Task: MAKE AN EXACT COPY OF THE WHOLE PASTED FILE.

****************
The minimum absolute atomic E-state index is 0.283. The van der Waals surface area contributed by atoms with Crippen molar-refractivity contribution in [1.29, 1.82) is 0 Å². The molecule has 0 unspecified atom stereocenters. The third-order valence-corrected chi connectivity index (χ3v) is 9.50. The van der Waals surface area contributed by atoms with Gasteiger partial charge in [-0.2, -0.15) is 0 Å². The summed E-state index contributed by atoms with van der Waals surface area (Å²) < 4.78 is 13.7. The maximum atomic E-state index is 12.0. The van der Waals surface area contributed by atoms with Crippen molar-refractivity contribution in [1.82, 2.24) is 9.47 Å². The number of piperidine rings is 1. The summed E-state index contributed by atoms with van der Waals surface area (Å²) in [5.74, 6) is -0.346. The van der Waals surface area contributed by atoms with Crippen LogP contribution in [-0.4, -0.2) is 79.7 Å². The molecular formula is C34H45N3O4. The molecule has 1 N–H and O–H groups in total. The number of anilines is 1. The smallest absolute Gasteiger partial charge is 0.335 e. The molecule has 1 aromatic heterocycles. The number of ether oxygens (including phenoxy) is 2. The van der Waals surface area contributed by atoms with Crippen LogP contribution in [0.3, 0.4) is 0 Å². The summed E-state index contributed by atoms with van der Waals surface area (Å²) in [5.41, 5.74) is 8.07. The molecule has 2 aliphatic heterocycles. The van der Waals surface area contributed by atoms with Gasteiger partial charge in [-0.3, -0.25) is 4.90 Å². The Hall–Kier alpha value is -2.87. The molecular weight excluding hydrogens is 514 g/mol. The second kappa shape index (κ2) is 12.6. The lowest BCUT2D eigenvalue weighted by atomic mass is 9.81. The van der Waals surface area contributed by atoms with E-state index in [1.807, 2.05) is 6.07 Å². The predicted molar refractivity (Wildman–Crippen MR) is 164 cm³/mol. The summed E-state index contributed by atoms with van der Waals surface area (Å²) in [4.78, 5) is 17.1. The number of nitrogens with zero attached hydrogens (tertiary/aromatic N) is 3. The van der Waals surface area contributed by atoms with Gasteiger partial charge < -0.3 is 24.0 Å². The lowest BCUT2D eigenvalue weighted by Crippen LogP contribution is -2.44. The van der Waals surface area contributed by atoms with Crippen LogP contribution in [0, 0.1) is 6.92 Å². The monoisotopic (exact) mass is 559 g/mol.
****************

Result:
The minimum absolute atomic E-state index is 0.283. The van der Waals surface area contributed by atoms with Crippen molar-refractivity contribution in [1.29, 1.82) is 0 Å². The molecule has 0 unspecified atom stereocenters. The third-order valence-corrected chi connectivity index (χ3v) is 9.50. The van der Waals surface area contributed by atoms with Gasteiger partial charge in [-0.2, -0.15) is 0 Å². The summed E-state index contributed by atoms with van der Waals surface area (Å²) < 4.78 is 13.7. The maximum atomic E-state index is 12.0. The van der Waals surface area contributed by atoms with Crippen molar-refractivity contribution in [1.82, 2.24) is 9.47 Å². The number of piperidine rings is 1. The summed E-state index contributed by atoms with van der Waals surface area (Å²) in [5.74, 6) is -0.346. The van der Waals surface area contributed by atoms with Crippen LogP contribution in [-0.4, -0.2) is 79.7 Å². The molecular formula is C34H45N3O4. The molecule has 1 N–H and O–H groups in total. The number of anilines is 1. The smallest absolute Gasteiger partial charge is 0.335 e. The molecule has 1 aromatic heterocycles. The number of ether oxygens (including phenoxy) is 2. The van der Waals surface area contributed by atoms with Crippen LogP contribution in [0.3, 0.4) is 0 Å². The summed E-state index contributed by atoms with van der Waals surface area (Å²) in [5.41, 5.74) is 8.07. The molecule has 2 aliphatic heterocycles. The van der Waals surface area contributed by atoms with Gasteiger partial charge in [-0.3, -0.25) is 4.90 Å². The Hall–Kier alpha value is -2.87. The molecular weight excluding hydrogens is 514 g/mol. The second kappa shape index (κ2) is 12.6. The lowest BCUT2D eigenvalue weighted by atomic mass is 9.81. The van der Waals surface area contributed by atoms with E-state index in [1.807, 2.05) is 6.07 Å². The predicted molar refractivity (Wildman–Crippen MR) is 164 cm³/mol. The summed E-state index contributed by atoms with van der Waals surface area (Å²) in [4.78, 5) is 17.1. The number of nitrogens with zero attached hydrogens (tertiary/aromatic N) is 3. The van der Waals surface area contributed by atoms with Gasteiger partial charge < -0.3 is 24.0 Å². The lowest BCUT2D eigenvalue weighted by Crippen LogP contribution is -2.44. The van der Waals surface area contributed by atoms with Crippen LogP contribution in [0, 0.1) is 6.92 Å². The monoisotopic (exact) mass is 559 g/mol.